In 2016, Fremont Unified School District adopted and supported all schools in developing PLCs. With the support of the district, our leadership team set out to educate our staff and begin the process of Professional Learning Communities with the following goals in mind:

  1. Create Essential Standards for classes through opportunities for teams to meet weekly.
  2. Create common assessments to determine whether or not students are meeting standards.
  3. Use data collection and assessment results to identify students for intervention (by student, by standard)
  4. Create time within the school day to meet the needs of students who require support.
  5. Reverse the trend of disproportionate suspensions and achievement gaps for our African American, Latino, and Socio‐Economically Disadvantaged students.

Titan Up Time is a 28 minute period that is designed to meet the needs of every student on the campus. Teachers can assign students for Tier 2 Intervention sessions based on their need for support in meeting particular learning targets. Our Intervention Team also assign students to sessions for positive mindset, behavior management, goal setting, or organization. Counselors run groups for students who require emotional support or substance dependency. Students who are not assigned to sessions can attend enrichment activities that range from academic based (AP Prep, SAT Prep, Spanish Café, Quiet Study Hall, etc.) to life skills based (Income Tax preparation, Meditation, Changing a Flat Tire, etc.) In short, there is truly something for every student to learn during Titan Up Time. These 28 minutes are the most sacred minutes of the day. Administrators do not meet with parents and students are not called out of class. The behavior management and social emotional supports we are offering to students during this time have created positive relationships between students and at least one adult on campus. This is a clear and very deliberate effort to increase attendance and decrease suspensions.

Implementation & Monitoring:
There is an RTI Steering Committee that has been the nucleus of this effort. This committee is responsible for planning direction, professional development, monitoring of effectiveness, and innovation in regards to next steps. As a result of becoming a true guiding coalition, the RTI Steering Committee has since been referred to as The Jedi Council due to their careful planning and training of all staff. The Implementation of School‐Wide RTI started with The Steering Committee doing a 4 hour PD with all teachers where we shared the basics of RTI with departments. Shortly after, the staff was brought in as a whole and has been voting on every element of this process as a collective group. This established our RTI journey as a true grass roots movement.

The first two years of implementation were spent developing norms and establishing practices that supported professional Learning Communities. We developed Essential Standards and Formative Assessments during these times. In addition to this, we developed Essential Behaviors for our school as well. The third year, we began looking at how we could provide intervention time within the school day to reach our most needy students. The staff voted to change the instructional school day and provide for 28 minute “RTI” time every Monday, Tuesday, Thursday, and Friday. In September of 2017, the Kennedy staff began to create several prototypes in an effort to pull students for RTI during this time. After reflection and discussion of data, we realized that the 28 minute period was only serving 10% of our students. In April of 2018, the staff voted to adopt a supplemental scheduling software where every teacher could offer either intervention or enrichment during this time. The result was the development of Titan Up Time. This innovation has proven to target the entire student body, while making intervention a priority. Each day, there are between 50 to 60 different sessions offered for intervention and enrichment.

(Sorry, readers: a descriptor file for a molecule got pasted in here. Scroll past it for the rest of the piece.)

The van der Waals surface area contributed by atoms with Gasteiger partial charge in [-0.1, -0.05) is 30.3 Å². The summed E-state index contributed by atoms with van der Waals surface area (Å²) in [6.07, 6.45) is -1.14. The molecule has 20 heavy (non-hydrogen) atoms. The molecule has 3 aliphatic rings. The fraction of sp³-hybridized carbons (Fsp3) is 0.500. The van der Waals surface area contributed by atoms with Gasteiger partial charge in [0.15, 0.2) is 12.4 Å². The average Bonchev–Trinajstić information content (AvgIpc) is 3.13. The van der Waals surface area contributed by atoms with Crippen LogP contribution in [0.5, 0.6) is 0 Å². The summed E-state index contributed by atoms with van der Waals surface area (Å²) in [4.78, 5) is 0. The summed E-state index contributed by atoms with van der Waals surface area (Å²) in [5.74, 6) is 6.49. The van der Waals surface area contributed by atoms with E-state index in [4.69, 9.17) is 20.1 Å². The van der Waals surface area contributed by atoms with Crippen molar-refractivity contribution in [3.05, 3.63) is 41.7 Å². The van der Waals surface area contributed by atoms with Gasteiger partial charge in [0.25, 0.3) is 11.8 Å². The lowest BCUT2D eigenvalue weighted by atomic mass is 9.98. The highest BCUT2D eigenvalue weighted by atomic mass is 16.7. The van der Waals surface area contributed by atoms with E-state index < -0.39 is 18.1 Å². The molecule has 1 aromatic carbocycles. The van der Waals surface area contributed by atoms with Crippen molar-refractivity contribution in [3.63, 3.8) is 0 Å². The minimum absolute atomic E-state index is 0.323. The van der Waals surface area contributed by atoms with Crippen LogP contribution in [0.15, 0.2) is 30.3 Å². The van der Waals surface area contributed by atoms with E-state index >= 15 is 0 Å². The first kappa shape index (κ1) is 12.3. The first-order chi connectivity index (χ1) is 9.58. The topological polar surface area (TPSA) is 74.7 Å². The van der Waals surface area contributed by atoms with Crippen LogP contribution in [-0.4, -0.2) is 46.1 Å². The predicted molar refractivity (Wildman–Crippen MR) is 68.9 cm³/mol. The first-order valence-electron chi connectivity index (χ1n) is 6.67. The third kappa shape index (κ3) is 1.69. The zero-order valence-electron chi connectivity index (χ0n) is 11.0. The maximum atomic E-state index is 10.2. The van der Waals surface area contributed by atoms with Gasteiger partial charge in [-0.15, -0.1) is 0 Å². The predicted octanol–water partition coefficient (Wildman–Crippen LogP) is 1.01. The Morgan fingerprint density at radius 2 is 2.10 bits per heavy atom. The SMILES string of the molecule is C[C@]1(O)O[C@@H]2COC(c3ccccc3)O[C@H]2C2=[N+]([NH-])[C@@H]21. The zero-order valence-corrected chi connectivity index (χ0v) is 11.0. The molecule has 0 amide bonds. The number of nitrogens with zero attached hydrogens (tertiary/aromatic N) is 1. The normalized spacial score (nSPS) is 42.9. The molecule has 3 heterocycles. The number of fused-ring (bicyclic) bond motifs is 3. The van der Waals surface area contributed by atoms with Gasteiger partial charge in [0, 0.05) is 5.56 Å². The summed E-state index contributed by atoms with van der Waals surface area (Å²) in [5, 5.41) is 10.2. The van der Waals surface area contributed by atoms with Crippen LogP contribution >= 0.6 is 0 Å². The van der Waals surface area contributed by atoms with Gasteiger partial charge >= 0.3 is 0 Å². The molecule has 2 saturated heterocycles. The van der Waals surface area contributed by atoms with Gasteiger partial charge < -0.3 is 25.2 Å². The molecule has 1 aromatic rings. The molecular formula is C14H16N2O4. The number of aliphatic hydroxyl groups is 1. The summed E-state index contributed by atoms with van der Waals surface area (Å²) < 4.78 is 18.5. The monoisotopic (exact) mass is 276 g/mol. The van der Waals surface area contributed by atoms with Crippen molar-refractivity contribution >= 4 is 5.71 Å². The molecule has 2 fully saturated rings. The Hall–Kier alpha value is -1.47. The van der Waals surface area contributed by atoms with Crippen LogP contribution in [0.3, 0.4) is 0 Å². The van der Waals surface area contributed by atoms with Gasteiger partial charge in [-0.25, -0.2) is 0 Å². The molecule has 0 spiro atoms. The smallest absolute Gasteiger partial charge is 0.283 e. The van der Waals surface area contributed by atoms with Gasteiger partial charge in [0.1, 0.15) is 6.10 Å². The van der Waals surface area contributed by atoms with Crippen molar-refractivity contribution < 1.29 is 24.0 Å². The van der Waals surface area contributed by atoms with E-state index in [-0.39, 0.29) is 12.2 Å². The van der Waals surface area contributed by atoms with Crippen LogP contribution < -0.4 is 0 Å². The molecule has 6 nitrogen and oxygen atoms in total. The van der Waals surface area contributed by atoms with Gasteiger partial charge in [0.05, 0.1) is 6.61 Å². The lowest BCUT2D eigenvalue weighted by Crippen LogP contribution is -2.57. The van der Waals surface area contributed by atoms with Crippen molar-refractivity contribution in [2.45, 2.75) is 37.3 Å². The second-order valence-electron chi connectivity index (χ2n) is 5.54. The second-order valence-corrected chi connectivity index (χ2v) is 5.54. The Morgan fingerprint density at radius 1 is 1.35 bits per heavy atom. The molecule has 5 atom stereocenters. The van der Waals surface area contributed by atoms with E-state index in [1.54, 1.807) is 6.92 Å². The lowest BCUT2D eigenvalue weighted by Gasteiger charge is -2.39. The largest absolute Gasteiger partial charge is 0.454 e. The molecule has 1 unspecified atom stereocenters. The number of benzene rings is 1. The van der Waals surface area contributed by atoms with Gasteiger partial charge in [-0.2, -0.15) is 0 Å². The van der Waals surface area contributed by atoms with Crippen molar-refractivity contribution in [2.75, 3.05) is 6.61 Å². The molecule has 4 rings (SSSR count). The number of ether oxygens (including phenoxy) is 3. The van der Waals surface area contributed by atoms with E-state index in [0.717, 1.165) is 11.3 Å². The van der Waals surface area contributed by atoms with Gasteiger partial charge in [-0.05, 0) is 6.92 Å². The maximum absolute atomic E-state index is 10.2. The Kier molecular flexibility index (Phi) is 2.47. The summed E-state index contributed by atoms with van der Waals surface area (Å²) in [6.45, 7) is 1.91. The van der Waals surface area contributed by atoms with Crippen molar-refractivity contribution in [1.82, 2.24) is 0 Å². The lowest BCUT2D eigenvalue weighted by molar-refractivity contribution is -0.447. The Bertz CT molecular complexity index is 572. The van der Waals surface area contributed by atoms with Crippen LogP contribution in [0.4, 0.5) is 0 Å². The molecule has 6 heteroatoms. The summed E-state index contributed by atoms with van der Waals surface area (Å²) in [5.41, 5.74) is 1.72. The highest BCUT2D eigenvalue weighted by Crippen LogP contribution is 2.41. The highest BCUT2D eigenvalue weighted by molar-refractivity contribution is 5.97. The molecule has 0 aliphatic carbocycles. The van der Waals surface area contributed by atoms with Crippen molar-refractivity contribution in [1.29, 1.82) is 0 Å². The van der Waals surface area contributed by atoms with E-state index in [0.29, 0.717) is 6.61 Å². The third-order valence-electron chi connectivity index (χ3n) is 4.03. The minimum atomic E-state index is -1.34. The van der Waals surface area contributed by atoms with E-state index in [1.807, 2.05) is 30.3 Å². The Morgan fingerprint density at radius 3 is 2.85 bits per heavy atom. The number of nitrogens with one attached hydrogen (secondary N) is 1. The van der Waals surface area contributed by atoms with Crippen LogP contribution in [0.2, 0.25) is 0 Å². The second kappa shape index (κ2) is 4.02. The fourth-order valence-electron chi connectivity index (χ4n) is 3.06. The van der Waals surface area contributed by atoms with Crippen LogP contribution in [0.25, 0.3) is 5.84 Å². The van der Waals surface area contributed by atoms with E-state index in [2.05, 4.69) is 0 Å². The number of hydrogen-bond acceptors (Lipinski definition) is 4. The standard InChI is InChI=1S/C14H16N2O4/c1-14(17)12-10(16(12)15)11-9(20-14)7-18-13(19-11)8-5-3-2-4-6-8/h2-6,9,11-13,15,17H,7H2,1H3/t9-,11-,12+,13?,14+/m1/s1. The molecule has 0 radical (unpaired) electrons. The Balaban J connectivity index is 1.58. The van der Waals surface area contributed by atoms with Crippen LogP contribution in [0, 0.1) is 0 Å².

Parents and students became parts of site teams that helped to create goals and approve spending for categorical expenses. Parents were invited on multiple nights to attend forums where they could make informed decisions and learn about programming that the school was considering. Everything that moved forward had some input from students and parents. In addition to this, Kennedy provided parent education courses and Principal Town Hall Meetings to answer questions and hear suggestions about the new direction of the school. We then invited parents to Title I Nights and solicited input through parent surveys to both inform them and poll them as to the new direction of the school. In 2017, Kennedy High School released the first edition of “The Titan Magazine”, a full color magazine publication that was sent to every household in the attendance area. “The Titan Magazine” is now a bi‐yearly publication that informs the community about all of the new programming at JFK, highlights student success, covers Title I budget, and focusses on RTI and the systems of intervention that are in place at JFK.

The Staff has adopted a process of informal and formal assessments to monitor student learning. They use results of these assessments to drive instructional practice and identify students for intervention. PLCs look at results from assessments and make informed decisions about curriculum based on those decisions. In 2017, our English Department gave a reading assessment to every 9th grader at Kennedy. The results showed that 58% of our 9th grade students were reading 3 or more grades below grade level. 23% of our 9th grade students were reading 1‐2 grades below grade level, and only 19% of our 9th grade students were reading on grade level. As a result of these findings, the department instituted additional support for every 9th grader in every 9th grade English class. After 6 months of deliberate instruction and intervention students were assessed on reading levels again. The post assessment showed that the number of 9th grade students reading on grade level doubled to 38%. The number of students reading 3 or more grades below grade levels dropped to 34%. All departments are using collaboration time in similar ways to drive instructional practices based on data analysis.